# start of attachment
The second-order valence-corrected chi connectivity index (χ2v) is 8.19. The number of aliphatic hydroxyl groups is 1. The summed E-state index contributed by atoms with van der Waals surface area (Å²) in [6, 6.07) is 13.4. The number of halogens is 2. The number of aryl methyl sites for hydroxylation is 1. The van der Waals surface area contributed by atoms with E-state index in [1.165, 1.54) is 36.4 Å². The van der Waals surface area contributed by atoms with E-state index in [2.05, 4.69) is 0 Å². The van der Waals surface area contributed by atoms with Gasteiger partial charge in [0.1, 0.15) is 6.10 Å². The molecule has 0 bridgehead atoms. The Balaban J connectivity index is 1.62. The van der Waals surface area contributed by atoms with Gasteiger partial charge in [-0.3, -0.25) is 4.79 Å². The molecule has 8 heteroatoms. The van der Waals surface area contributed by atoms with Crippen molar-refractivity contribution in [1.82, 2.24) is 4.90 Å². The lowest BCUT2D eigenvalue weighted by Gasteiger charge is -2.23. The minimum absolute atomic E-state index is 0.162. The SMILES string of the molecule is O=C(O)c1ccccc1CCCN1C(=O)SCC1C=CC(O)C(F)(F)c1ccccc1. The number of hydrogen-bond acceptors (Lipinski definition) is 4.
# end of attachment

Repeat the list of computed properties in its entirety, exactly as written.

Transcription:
The second-order valence-corrected chi connectivity index (χ2v) is 8.19. The number of aliphatic hydroxyl groups is 1. The summed E-state index contributed by atoms with van der Waals surface area (Å²) in [6, 6.07) is 13.4. The number of halogens is 2. The number of aryl methyl sites for hydroxylation is 1. The van der Waals surface area contributed by atoms with E-state index in [1.165, 1.54) is 36.4 Å². The van der Waals surface area contributed by atoms with E-state index in [2.05, 4.69) is 0 Å². The van der Waals surface area contributed by atoms with Gasteiger partial charge in [0.1, 0.15) is 6.10 Å². The molecule has 0 bridgehead atoms. The Balaban J connectivity index is 1.62. The van der Waals surface area contributed by atoms with Gasteiger partial charge in [-0.3, -0.25) is 4.79 Å². The molecule has 8 heteroatoms. The van der Waals surface area contributed by atoms with Crippen molar-refractivity contribution in [1.82, 2.24) is 4.90 Å². The lowest BCUT2D eigenvalue weighted by Gasteiger charge is -2.23. The minimum absolute atomic E-state index is 0.162. The SMILES string of the molecule is O=C(O)c1ccccc1CCCN1C(=O)SCC1C=CC(O)C(F)(F)c1ccccc1. The number of hydrogen-bond acceptors (Lipinski definition) is 4.